as crazy as the truth.

Oh my gosh.

I truly thought it was crazy then.

And it was.

When there was only one ongoing lawsuit against the Murdochs, no criminal charges besides

Paul and the boat crash, but so many rumors to sort through and pull strings at, particularly

in four cases.

The boat crash that killed Mallory Beach, Steven Smith's murder, Gloria Satterfield's

death and death settlement, and the double homicide.

In that first episode, we told you a little bit about what happened to Mallory Beach.

Evidence suggests that 19-year-old Paul Murdock was drunkenly driving a boat that crashed

Jits outside of Paras Island, South Carolina around 2 am.

Paul, what bridge is this?

Paul, what bridge is this?

Paul, what bridge?

Paul, what bridge?

911, where's your emergency?

Police fire at you there.


We're in a boat crash on Arthur Street.

There's six of us and one is missing.

19-year-old Mallory Beach was ejected into the dark water during the crash. Her body

was found a week later. Mallory was a bright, bubbly teenager who lit up every room she

walked into. She was the embodiment of a sweet southern girl. Mallory had long, blonde hair

and a stunning smile. Most of all, she was the type of person who was genuinely kind

to everyone she met. She suffered a horrific death on February 24th, 2019, and so many

lives were forever changed by her death. We told you about what happened to Steven Smith

where the investigation went wrong and how the Murdochs were never named as suspects,

but their names came up more than 40 times in the investigation files. We have to go

back to 2015 to the shocking, horrific death of Steven Smith. I will be clear here, the

Murdochs were never named as suspects in Steven's death. But like the 2019 bow crash,

the 2015 investigation into Steven's death was chaotic from the beginning, clouded by

jurisdictional confusion and suspicions of investigative interference. Smith was found

dead in the middle of Sandy Run Road in Hampton County around 4 a.m. on July 8th, 2015, he

was 19 years old at the time of his death. Crime scene photos are horrific. Steven's

face was covered in blood. There was a 7-inch gaping hole on the right side of his forehead.

His head was misshapen by blunt force. Officially, Steven's death was classified as a hit-and-run,

and that decision skewed the entire investigation off force. The theory was that Steven got

hit by a truck mirror, which is hard for anyone to believe, especially those who know Steven.

Also, there was no evidence at the scene that would lead anybody to believe that a vehicle

did this to Steven. Police found virtually no evidence at the scene. No tire marks, no

debris from a vehicle, nothing. In the aftermath of his death, investigators with the South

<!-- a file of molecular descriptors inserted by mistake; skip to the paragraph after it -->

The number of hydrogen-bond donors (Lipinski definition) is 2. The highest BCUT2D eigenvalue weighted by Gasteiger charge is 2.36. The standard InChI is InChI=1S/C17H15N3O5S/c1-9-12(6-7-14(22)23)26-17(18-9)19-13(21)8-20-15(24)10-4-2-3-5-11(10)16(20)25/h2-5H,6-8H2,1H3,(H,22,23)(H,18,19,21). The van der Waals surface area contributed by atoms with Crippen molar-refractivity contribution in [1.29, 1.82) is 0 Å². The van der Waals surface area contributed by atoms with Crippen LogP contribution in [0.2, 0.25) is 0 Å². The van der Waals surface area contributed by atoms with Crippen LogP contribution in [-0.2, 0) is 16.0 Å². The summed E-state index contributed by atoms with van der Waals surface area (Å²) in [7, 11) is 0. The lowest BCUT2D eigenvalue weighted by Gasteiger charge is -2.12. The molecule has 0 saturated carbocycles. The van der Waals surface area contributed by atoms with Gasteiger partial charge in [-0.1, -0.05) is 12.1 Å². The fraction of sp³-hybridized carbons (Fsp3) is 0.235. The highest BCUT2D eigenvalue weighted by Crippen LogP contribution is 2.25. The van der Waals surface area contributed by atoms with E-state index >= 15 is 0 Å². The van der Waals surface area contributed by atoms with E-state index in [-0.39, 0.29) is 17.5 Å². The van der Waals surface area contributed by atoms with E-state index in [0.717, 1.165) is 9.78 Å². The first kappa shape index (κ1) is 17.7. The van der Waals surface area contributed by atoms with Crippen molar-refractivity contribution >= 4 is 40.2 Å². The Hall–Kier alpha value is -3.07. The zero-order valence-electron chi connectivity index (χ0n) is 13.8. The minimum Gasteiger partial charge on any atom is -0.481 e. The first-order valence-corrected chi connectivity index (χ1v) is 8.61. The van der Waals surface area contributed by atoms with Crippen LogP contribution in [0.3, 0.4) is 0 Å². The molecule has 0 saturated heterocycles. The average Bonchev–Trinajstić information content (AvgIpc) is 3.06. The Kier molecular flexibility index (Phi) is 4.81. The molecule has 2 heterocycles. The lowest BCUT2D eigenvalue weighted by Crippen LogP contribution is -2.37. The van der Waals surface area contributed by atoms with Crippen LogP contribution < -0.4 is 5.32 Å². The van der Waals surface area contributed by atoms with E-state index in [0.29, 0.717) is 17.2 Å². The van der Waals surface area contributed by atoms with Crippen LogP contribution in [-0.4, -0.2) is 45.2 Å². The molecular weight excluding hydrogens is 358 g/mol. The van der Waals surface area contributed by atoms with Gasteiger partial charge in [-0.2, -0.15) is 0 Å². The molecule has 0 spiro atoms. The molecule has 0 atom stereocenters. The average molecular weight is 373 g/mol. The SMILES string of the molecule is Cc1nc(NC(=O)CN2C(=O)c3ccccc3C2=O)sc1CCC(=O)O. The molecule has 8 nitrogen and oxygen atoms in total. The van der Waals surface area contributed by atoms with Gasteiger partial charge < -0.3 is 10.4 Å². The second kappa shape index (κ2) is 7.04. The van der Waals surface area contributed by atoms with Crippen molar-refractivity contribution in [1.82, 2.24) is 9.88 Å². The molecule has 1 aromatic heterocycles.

Carolina Highway Patrol received multiple tips linking Steven's case to the Murdoch family.

We told you about what happened to Gloria Satterfield, what little we knew about her

death and death settlement. Just a few months before the fatal boat crash that killed 19-year-old

Mallory Beach, Paul's father, Ellick Murdoch, settled a separate wrongful death claim. In that

case, 57-year-old Gloria Satterfield died after a trip in fall in Hampton County on February 26,

2018 according to court documents. Documents do not say where Gloria fell or how she

knew the Murdochs, but several sources close to the case have said that she's the Murdoch

family housekeeper. Gloria left behind two sons. She, like Tennis, loved kids and her favorite color

was purple, her obituary said. Most of all, she will be remembered for her laughter and her

outgoing personality. And we told you about the double homicide investigation, the tiny pieces of

information we knew at the time. But from what we knew, all of these cases seemed inextricably

linked somehow, which is how we stumbled on our first catchphrase that came very naturally.

That is a big deal. We ended the episode on this promise. We're not sure where this podcast is

going, which is produced by my fiance who has been sitting with me at our kitchen table all

through the weekend, nights and weekends, and we don't know where the investigation is going.

But every week, we're going to publish an episode on this saga, not only about the double homicide

investigation, but about Stephen's case and about Mallory's case and about Gloria's case.

And here we are, 99 weeks later, with some answers, some accountability, a couple convictions,

but still a very long way to go. Now, a few things happened after we launched that first

episode in June 2021. One, we had more listeners than I imagined. Well, people besides our friends

and family were actually listening, which was exciting. And two, a lot of those listeners

were not very nice people. And turns out they hated the sound of my voice. A couple hours after

publishing our first episode, I got the first of many, you should fix your vocal fry emails.

This bothered me because I was so focused on my reporting at that time and getting interrupted

every few hours by someone who, quote, isn't trying to be mean, but suggests getting a better

sounding host. It was getting distracting and exhausting. I kept asking myself, would they

say these things to a man? And the answer was no, they wouldn't. And honestly, I didn't know what

the term vocal fry meant. So I looked it up and realized that it is essentially another tool that

people use to police women's voices and bully them into silence. Against the advice of literally

everyone who I talked to, I did something about that. And I addressed the vocal fry emails on the

next show. I did this because people should know that their behavior is hurtful. And if we don't

correct bad behavior here, then what are we doing exactly? Also, this week, I learned what vocal